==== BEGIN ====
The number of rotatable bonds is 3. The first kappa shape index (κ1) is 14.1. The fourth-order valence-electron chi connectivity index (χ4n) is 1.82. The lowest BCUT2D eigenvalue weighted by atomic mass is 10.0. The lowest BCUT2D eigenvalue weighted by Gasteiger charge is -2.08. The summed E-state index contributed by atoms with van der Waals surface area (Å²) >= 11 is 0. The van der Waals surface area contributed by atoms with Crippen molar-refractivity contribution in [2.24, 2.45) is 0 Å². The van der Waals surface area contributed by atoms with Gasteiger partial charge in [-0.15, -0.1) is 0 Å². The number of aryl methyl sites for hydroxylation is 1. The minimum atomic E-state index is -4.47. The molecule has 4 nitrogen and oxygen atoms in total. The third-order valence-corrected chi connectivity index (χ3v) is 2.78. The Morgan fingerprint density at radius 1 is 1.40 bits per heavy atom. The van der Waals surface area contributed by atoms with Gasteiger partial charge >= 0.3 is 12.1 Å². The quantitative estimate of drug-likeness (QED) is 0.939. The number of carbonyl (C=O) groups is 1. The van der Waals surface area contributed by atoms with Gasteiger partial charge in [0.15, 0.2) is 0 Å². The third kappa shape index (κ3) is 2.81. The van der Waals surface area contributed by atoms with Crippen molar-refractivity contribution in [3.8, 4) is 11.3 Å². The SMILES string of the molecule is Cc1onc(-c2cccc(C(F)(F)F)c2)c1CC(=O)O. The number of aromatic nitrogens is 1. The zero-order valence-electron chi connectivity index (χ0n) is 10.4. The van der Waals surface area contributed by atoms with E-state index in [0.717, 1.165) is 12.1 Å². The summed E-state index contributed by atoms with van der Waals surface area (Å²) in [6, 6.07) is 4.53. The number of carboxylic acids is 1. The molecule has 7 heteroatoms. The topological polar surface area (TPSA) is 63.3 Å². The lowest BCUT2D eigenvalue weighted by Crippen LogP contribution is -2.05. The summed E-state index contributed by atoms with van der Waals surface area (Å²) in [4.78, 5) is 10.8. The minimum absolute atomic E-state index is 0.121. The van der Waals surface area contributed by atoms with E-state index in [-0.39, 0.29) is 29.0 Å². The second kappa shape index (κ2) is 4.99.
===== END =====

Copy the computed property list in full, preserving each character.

The number of rotatable bonds is 3. The first kappa shape index (κ1) is 14.1. The fourth-order valence-electron chi connectivity index (χ4n) is 1.82. The lowest BCUT2D eigenvalue weighted by atomic mass is 10.0. The lowest BCUT2D eigenvalue weighted by Gasteiger charge is -2.08. The summed E-state index contributed by atoms with van der Waals surface area (Å²) >= 11 is 0. The van der Waals surface area contributed by atoms with Crippen molar-refractivity contribution in [2.24, 2.45) is 0 Å². The van der Waals surface area contributed by atoms with Gasteiger partial charge in [-0.15, -0.1) is 0 Å². The number of aryl methyl sites for hydroxylation is 1. The minimum atomic E-state index is -4.47. The molecule has 4 nitrogen and oxygen atoms in total. The third-order valence-corrected chi connectivity index (χ3v) is 2.78. The Morgan fingerprint density at radius 1 is 1.40 bits per heavy atom. The van der Waals surface area contributed by atoms with Gasteiger partial charge >= 0.3 is 12.1 Å². The quantitative estimate of drug-likeness (QED) is 0.939. The number of carbonyl (C=O) groups is 1. The van der Waals surface area contributed by atoms with Gasteiger partial charge in [0.15, 0.2) is 0 Å². The third kappa shape index (κ3) is 2.81. The van der Waals surface area contributed by atoms with Crippen molar-refractivity contribution in [3.8, 4) is 11.3 Å². The SMILES string of the molecule is Cc1onc(-c2cccc(C(F)(F)F)c2)c1CC(=O)O. The number of aromatic nitrogens is 1. The zero-order valence-electron chi connectivity index (χ0n) is 10.4. The van der Waals surface area contributed by atoms with E-state index in [0.717, 1.165) is 12.1 Å². The summed E-state index contributed by atoms with van der Waals surface area (Å²) in [6, 6.07) is 4.53. The number of carboxylic acids is 1. The molecule has 7 heteroatoms. The topological polar surface area (TPSA) is 63.3 Å². The lowest BCUT2D eigenvalue weighted by Crippen LogP contribution is -2.05. The summed E-state index contributed by atoms with van der Waals surface area (Å²) in [4.78, 5) is 10.8. The minimum absolute atomic E-state index is 0.121. The van der Waals surface area contributed by atoms with E-state index in [-0.39, 0.29) is 29.0 Å². The second kappa shape index (κ2) is 4.99.